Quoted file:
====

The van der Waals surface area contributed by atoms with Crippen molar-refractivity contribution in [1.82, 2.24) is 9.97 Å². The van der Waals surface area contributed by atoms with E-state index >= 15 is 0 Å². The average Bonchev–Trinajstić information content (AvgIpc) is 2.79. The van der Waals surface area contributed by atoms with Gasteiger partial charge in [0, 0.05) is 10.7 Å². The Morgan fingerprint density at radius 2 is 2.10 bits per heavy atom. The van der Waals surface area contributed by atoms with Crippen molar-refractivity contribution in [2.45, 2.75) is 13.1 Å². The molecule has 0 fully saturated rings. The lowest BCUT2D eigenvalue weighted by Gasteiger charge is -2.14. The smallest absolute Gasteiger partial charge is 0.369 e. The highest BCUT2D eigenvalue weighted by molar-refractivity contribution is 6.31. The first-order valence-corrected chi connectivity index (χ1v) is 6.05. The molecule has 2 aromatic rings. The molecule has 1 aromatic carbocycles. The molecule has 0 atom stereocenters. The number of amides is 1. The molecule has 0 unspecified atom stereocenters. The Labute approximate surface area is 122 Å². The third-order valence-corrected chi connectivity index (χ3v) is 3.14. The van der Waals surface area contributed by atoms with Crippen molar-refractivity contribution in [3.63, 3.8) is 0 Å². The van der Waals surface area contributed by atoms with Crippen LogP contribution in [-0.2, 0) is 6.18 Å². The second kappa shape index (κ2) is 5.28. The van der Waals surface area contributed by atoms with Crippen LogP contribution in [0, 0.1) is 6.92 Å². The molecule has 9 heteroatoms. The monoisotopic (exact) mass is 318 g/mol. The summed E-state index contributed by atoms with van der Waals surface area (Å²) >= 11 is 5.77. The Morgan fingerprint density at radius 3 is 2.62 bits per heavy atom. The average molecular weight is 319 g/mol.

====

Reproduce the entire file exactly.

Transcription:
The van der Waals surface area contributed by atoms with Crippen molar-refractivity contribution in [1.82, 2.24) is 9.97 Å². The van der Waals surface area contributed by atoms with E-state index >= 15 is 0 Å². The average Bonchev–Trinajstić information content (AvgIpc) is 2.79. The van der Waals surface area contributed by atoms with Gasteiger partial charge in [0, 0.05) is 10.7 Å². The Morgan fingerprint density at radius 2 is 2.10 bits per heavy atom. The van der Waals surface area contributed by atoms with Crippen molar-refractivity contribution in [2.45, 2.75) is 13.1 Å². The molecule has 0 fully saturated rings. The lowest BCUT2D eigenvalue weighted by Gasteiger charge is -2.14. The smallest absolute Gasteiger partial charge is 0.369 e. The highest BCUT2D eigenvalue weighted by molar-refractivity contribution is 6.31. The first-order valence-corrected chi connectivity index (χ1v) is 6.05. The molecule has 2 aromatic rings. The molecule has 1 aromatic carbocycles. The molecule has 0 atom stereocenters. The number of amides is 1. The molecule has 0 unspecified atom stereocenters. The Labute approximate surface area is 122 Å². The third-order valence-corrected chi connectivity index (χ3v) is 3.14. The van der Waals surface area contributed by atoms with Crippen molar-refractivity contribution in [3.63, 3.8) is 0 Å². The van der Waals surface area contributed by atoms with Crippen LogP contribution in [-0.2, 0) is 6.18 Å². The second kappa shape index (κ2) is 5.28. The van der Waals surface area contributed by atoms with Crippen LogP contribution in [0, 0.1) is 6.92 Å². The molecule has 9 heteroatoms. The monoisotopic (exact) mass is 318 g/mol. The summed E-state index contributed by atoms with van der Waals surface area (Å²) >= 11 is 5.77. The Morgan fingerprint density at radius 3 is 2.62 bits per heavy atom. The average molecular weight is 319 g/mol.